She trusts in the system because she was raised to trust in the system. Until recently she had been a part of that same system. But at the same time, it is the same system that tells her she is flawed. Was she mocked by others? Where there times when she accidentally let slip those little bits of her that didn’t fit with the mold? What did her birth hole look like?

At some point, she falls into the hope she can somehow reconcile the two sides and settle her cognitive dissonance. If she can only convince the diamond authority to change their minds, to see reason, then she can continue seeking the approval from the authority she has her entire life while at the same time not having to give up on her moral compass to do so. She trusts in what the system told her, that her productivity and strict adherence to the rules would grant her access and recognition. That it would give her just enough influence that she would be able to trade on that to suggest an alternative.

It is when she realizes how little she matters in their scheme of things, it is when she realizes that all the faith she had in the system was so misplaced, that she finally snaps and rebels in a big way.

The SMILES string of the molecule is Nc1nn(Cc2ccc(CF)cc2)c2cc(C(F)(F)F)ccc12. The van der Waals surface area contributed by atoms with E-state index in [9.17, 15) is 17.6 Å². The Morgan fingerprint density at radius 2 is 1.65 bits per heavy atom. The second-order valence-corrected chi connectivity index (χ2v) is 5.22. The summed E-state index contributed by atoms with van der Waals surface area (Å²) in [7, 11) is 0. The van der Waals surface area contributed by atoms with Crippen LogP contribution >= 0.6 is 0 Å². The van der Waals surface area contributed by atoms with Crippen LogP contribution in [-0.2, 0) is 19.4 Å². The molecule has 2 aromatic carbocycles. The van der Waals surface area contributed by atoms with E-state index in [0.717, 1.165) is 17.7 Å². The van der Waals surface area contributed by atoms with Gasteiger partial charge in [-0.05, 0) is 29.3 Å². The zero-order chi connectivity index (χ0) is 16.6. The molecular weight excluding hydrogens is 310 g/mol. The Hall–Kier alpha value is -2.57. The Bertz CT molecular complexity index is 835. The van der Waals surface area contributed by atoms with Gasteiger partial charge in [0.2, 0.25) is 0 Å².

She ultimately does the right thing, but it costs her. It costs her because in many ways she built her identity around being this dependable reliable cog in the machine. The very competence that she hoped would make her stand out actually made her invisible. Something she now realises and has to process. Suddenly she has to deal with actually being seen. She has to deal with her own guilt at her previous complacency and the role she played in creating harm, while at the same time dealing with having to find a new set of rules by which to live. A new set of principles and guides. And for the first time, she has to define them herself.

Giving up the moral compass you lived by for so many years is difficult. It can even me psychologically painful as you realize that everything you once believed is wrong. You struggle to find some core, some truth that you can hold on to that will make it all ok. That will show, that actually while the details and the direction is was taken in is not justifiable, that actually it wasn’t all bad. Maybe if she can find just one defensible belief, it will mean she hadn’t wasted so much of her life following a lie.